Earth Sciences in Jamaica

During J Term 2013, nine students are traveling to Jamaica as part of a multidisciplinary Earth Sciences course to conduct geophysical research on earthquake risks on the Caribbean island. Jamaica’s capital city of Kingston rests precariously along the western edge of the Enriquillo-Plantain Garden Fault, which activated in the catastrophic 2010 earthquake in nearby Haiti. During their trip, the students will collect and analyze geophysical data on land and at sea, and will present their findings to Jamaica’s Office of Disaster Preparedness and Emergency Management. Taught by SMU Earth Sciences Associate Professor Matt Hornbach and Lyndon Brown of the University of the West Indies, the course is funded in part by the Society of Exploration Geophysicists’ Geoscientists Without Borders program and The Institute for the Study of Earth and Man in SMU’s Dedman College of Humanities and Sciences.

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A long day collecting 15 kilometers of seismic data

An update from Austen, a junior majoring in geophysics: 

Austen interpreting seismic chirp data real time in Kingston Harbor.

My day started at 6:30 this morning before the sun was ready to go. After our Day 2 issues with the GPS, we were finally ready to start collecting seismic data.

We headed out to meet Donald, the University of the West Indies boat captain, at the dock and set out for the southern end of Port Royal spit with all of our seismic gear on board. Upon arrival at the location, we set up the chirp system as we had the previous day, with a few modifications.

The first hour was spent surveying sand deposited by long-shore drift adjacent to the shipping channel along the southern edge of the Port Royal spit.  After completing several lines, the wind and seas picked up, and we had to pack up the system and head to more sheltered water in eastern Kingston Harbor. Once we arrived at the eastern side of the harbor, we set up the chirp system again and started surveying the eastern end of the Kingston harbor, where evidence of recent faulting exists.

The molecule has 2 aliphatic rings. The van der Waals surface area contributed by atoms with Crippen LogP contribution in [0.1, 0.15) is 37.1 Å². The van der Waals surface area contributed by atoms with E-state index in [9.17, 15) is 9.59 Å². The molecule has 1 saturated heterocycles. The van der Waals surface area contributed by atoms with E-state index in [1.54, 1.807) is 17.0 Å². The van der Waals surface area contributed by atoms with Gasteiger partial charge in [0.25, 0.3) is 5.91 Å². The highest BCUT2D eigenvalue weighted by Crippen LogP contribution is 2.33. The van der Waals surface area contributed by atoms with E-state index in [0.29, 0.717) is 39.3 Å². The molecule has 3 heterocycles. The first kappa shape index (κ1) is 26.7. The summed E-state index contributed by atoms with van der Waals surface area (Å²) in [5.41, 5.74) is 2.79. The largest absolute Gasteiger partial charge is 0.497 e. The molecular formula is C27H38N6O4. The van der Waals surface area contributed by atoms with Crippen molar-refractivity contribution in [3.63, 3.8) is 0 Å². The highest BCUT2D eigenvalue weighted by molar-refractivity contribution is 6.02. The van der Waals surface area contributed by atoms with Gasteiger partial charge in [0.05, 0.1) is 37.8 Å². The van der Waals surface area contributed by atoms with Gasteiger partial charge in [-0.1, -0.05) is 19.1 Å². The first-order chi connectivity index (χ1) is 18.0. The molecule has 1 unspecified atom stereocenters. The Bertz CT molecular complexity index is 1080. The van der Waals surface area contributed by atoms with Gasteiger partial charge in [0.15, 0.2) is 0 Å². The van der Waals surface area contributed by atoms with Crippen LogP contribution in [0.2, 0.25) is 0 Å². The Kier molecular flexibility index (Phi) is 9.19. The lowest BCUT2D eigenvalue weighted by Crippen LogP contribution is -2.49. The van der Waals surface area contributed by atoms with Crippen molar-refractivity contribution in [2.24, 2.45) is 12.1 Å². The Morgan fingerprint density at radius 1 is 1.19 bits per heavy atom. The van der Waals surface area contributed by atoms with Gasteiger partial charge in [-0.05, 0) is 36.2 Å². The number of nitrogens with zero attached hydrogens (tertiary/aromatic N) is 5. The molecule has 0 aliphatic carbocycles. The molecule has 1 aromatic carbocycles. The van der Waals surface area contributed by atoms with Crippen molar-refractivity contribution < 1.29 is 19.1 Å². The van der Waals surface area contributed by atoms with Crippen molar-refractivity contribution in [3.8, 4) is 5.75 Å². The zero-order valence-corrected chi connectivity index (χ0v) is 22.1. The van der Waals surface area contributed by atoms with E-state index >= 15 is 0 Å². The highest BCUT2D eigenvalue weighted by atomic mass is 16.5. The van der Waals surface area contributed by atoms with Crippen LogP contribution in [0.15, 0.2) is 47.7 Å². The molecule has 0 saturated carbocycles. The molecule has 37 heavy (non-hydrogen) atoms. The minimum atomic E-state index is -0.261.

Brett measuring beach slope angle change along Point Royal’s east coast.

I spent the next few hours analyzing the seismic data real time on our computers, searching for unconformities and tilted bedding in the subsurface. After a few lines were shot, I was able to notice what appeared to be a river basin that had once flowed through the region. I then asked Cliff to start marking GPS points to map out the bottom of the basin so that we could later shoot along the axis of the deepest part of the channel formation.

Around 2:15 we finished collecting seismic data at this site. We pulled in our gear, packed up our equipment and headed back to Morgan’s Harbor to clean the equipment and get ready for dinner and meetings. Following a fantastic jerk chicken wrap, we sat down and worked on downloading and updating our seismic data and prepared our nightly report. We then prepped for tomorrow’s seismic collection and processing.

Unloading seismic and coring gear at Port Royal Dock.

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